Advice and pointers for starting a STEM electronics lab

Hello,

I'm investigating the possibility of starting a lab in Cape Town, South Africa for children between the ages of 6-16 to learn STEM concepts by building electronic using Arduinos. http://electronics-lab.launchrock.com

Any pointers and advice on signing up sponsors for hardware and teaching material would be greatly appreciated?

~ mitch ~

Several issues to consider:

First, you need a PC for each station that will use the Arduino IDE. The good news is that they don't have to be high-powered machines. Try asking some of your local stores that sell computers if you could post a sign telling about your program and if they would donate their old machine to the cause. Try to limit two people per work station.

Second, you need the Arduino hardware. Actually, I'd go for a bunch of Nano's at $3.50 each, a number of breadboards to match the number of PC's, and a bunch of parts (e.g., LED's, resistors, sensors, servos, LCD displays, motors, etc.) Look on eBay for "Arduino Starter Kits" and you'll find lots to choose from.

Third, instructional material. There's a ton of it free on the Internet and some of it is quite good.

I think you will quickly find out that the students will come to the course with an idea of what they ultimately want to do. Some basic instruction at the outset of the course, and then let them attack what their interest is. At that point, you are there as a resource person. Fight the urge to give them answers. Instead, point them in the right direction and let them find the answer. They will learn more about problem solving that way, plus they are more likely to remember it.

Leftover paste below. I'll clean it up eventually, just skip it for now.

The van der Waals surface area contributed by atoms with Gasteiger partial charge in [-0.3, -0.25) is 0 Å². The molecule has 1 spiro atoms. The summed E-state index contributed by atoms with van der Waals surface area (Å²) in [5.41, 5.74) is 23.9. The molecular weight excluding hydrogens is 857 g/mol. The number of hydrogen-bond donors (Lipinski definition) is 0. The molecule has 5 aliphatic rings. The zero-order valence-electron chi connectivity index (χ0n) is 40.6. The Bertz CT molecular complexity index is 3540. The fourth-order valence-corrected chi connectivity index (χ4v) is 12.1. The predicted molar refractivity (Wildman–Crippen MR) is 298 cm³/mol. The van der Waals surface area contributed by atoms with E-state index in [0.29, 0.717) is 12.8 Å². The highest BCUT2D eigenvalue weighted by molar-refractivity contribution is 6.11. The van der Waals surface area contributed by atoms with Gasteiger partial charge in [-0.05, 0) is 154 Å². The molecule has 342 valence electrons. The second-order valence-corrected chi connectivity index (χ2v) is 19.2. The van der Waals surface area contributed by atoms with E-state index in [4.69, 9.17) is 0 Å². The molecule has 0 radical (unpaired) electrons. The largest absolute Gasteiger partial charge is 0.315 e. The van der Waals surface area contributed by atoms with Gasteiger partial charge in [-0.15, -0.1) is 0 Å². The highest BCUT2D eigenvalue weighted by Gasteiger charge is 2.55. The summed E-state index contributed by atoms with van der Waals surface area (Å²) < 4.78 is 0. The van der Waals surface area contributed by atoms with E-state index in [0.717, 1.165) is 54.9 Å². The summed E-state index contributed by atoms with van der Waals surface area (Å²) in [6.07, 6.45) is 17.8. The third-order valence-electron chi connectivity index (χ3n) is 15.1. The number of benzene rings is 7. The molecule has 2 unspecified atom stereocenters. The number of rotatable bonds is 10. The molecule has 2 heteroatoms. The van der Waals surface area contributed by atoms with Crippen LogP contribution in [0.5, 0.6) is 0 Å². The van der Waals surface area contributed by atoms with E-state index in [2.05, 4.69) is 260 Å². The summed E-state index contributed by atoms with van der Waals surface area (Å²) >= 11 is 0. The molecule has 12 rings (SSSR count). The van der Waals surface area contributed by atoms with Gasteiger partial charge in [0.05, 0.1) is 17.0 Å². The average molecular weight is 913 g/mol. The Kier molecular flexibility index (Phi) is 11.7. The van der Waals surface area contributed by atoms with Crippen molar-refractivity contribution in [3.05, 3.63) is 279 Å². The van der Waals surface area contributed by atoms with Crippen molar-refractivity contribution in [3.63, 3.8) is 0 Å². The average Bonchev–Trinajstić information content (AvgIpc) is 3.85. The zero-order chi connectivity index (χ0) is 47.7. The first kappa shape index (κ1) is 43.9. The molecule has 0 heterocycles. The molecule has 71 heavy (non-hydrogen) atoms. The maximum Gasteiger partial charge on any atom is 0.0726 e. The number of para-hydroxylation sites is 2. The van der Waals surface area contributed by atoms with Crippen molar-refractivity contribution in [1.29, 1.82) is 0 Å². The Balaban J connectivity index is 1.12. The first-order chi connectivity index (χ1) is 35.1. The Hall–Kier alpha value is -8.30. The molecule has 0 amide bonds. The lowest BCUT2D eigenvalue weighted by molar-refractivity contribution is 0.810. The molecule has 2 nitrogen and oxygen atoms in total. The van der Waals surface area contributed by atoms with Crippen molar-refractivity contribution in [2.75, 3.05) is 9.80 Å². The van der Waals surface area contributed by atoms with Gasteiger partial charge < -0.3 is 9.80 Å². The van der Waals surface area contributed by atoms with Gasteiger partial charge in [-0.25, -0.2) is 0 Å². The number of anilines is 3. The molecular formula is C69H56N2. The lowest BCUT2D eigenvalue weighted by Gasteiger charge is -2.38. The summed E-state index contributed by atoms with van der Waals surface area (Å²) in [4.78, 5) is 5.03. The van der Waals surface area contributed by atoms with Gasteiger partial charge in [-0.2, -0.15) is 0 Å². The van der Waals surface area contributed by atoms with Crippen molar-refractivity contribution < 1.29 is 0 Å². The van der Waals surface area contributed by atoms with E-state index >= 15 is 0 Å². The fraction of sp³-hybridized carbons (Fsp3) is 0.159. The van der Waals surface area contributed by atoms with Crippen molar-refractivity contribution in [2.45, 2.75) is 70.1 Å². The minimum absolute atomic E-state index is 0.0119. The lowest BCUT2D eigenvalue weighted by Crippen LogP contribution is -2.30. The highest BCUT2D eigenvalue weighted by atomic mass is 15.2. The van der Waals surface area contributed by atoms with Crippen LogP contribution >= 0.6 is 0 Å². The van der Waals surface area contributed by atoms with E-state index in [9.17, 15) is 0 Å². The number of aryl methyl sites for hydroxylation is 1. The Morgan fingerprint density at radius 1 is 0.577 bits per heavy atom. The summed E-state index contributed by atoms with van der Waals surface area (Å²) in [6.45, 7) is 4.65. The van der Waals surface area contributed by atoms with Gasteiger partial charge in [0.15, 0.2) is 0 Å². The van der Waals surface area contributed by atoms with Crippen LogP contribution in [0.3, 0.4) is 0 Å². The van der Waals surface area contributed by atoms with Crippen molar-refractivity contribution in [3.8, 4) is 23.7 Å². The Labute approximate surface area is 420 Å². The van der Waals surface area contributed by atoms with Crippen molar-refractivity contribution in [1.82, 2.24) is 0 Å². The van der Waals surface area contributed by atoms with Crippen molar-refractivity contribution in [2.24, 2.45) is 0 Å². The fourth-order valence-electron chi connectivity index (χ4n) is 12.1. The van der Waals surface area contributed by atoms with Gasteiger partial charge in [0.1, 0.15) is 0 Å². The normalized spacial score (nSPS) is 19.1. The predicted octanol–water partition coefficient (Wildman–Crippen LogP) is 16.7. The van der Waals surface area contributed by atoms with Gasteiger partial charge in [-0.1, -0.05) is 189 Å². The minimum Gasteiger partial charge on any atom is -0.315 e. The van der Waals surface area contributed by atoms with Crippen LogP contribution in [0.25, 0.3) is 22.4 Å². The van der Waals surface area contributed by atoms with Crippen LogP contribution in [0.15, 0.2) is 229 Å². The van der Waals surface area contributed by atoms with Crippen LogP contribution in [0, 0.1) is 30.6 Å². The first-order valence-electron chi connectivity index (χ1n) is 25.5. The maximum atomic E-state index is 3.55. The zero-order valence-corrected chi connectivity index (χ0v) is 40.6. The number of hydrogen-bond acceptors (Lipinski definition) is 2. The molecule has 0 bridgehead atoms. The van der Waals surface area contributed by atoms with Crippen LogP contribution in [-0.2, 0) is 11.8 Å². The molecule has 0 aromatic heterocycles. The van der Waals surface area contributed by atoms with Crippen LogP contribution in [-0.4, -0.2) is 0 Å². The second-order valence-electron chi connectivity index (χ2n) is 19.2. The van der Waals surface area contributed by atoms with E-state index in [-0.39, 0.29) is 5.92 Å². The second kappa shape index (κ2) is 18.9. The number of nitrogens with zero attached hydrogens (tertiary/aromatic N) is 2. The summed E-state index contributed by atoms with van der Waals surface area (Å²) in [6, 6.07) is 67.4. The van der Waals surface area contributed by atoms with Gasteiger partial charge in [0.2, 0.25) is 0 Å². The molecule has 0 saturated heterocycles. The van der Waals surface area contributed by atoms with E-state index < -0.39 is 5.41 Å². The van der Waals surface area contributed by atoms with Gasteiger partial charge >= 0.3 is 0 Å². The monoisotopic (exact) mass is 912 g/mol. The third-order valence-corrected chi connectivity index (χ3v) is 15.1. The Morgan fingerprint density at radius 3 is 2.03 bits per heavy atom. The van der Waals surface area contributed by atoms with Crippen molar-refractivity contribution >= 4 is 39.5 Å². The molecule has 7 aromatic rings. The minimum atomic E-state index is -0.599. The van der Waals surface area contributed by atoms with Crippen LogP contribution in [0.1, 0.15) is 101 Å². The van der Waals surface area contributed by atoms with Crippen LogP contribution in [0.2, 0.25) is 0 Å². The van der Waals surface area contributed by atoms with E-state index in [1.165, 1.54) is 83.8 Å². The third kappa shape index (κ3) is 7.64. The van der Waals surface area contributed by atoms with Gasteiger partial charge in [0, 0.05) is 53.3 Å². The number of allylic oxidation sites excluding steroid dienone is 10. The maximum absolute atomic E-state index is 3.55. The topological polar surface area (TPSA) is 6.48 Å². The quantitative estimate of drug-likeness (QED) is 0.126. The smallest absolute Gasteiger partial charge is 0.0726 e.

Thank you for your input. Great advise about using Nanos.

Hi There,

you could check out CODEMAKR (www.codemakr.net) it's free, was built specifically to take children from MIT's Scratch to the Arduino, it has it's own downloadable app for connecting to the Arduino and compiling in a child freindly way.

give it a go, it was a fully commercial app, until the BBC decided to replace the Arduino in the UK with it's own MicroBit.